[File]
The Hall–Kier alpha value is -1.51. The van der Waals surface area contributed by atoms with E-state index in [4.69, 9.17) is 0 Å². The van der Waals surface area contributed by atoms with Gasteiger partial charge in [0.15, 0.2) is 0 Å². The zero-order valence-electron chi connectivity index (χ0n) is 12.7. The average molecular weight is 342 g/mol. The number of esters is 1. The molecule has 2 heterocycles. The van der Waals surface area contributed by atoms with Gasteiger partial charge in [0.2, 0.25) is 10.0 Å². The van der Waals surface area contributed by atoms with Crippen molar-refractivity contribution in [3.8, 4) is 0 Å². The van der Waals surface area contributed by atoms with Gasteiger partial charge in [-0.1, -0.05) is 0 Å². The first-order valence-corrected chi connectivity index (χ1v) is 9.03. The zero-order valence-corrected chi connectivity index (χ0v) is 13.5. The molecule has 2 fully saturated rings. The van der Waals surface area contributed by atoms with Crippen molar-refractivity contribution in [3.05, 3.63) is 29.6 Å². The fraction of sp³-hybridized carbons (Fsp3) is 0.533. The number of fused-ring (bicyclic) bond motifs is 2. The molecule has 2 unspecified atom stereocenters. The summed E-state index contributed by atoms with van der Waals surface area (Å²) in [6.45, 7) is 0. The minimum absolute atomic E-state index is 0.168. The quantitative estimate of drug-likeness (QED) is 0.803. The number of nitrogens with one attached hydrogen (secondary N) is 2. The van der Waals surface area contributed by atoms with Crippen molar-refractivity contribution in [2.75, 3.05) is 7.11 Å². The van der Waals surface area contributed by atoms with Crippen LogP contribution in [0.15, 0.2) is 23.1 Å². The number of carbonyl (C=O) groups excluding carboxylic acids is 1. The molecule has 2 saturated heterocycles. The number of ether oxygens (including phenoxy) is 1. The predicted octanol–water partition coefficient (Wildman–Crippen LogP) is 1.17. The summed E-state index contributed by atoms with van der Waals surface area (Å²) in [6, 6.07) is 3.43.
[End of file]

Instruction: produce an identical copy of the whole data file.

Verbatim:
The Hall–Kier alpha value is -1.51. The van der Waals surface area contributed by atoms with E-state index in [4.69, 9.17) is 0 Å². The van der Waals surface area contributed by atoms with Gasteiger partial charge in [0.15, 0.2) is 0 Å². The zero-order valence-electron chi connectivity index (χ0n) is 12.7. The average molecular weight is 342 g/mol. The number of esters is 1. The molecule has 2 heterocycles. The van der Waals surface area contributed by atoms with Gasteiger partial charge in [0.2, 0.25) is 10.0 Å². The van der Waals surface area contributed by atoms with Crippen molar-refractivity contribution in [3.8, 4) is 0 Å². The van der Waals surface area contributed by atoms with Gasteiger partial charge in [-0.1, -0.05) is 0 Å². The first-order valence-corrected chi connectivity index (χ1v) is 9.03. The zero-order valence-corrected chi connectivity index (χ0v) is 13.5. The molecule has 2 fully saturated rings. The van der Waals surface area contributed by atoms with Crippen molar-refractivity contribution in [3.05, 3.63) is 29.6 Å². The fraction of sp³-hybridized carbons (Fsp3) is 0.533. The number of fused-ring (bicyclic) bond motifs is 2. The molecule has 2 unspecified atom stereocenters. The summed E-state index contributed by atoms with van der Waals surface area (Å²) in [6.45, 7) is 0. The minimum absolute atomic E-state index is 0.168. The quantitative estimate of drug-likeness (QED) is 0.803. The number of nitrogens with one attached hydrogen (secondary N) is 2. The van der Waals surface area contributed by atoms with Crippen molar-refractivity contribution in [2.75, 3.05) is 7.11 Å². The van der Waals surface area contributed by atoms with Crippen LogP contribution in [0.15, 0.2) is 23.1 Å². The number of carbonyl (C=O) groups excluding carboxylic acids is 1. The molecule has 2 saturated heterocycles. The number of ether oxygens (including phenoxy) is 1. The predicted octanol–water partition coefficient (Wildman–Crippen LogP) is 1.17. The summed E-state index contributed by atoms with van der Waals surface area (Å²) in [6, 6.07) is 3.43.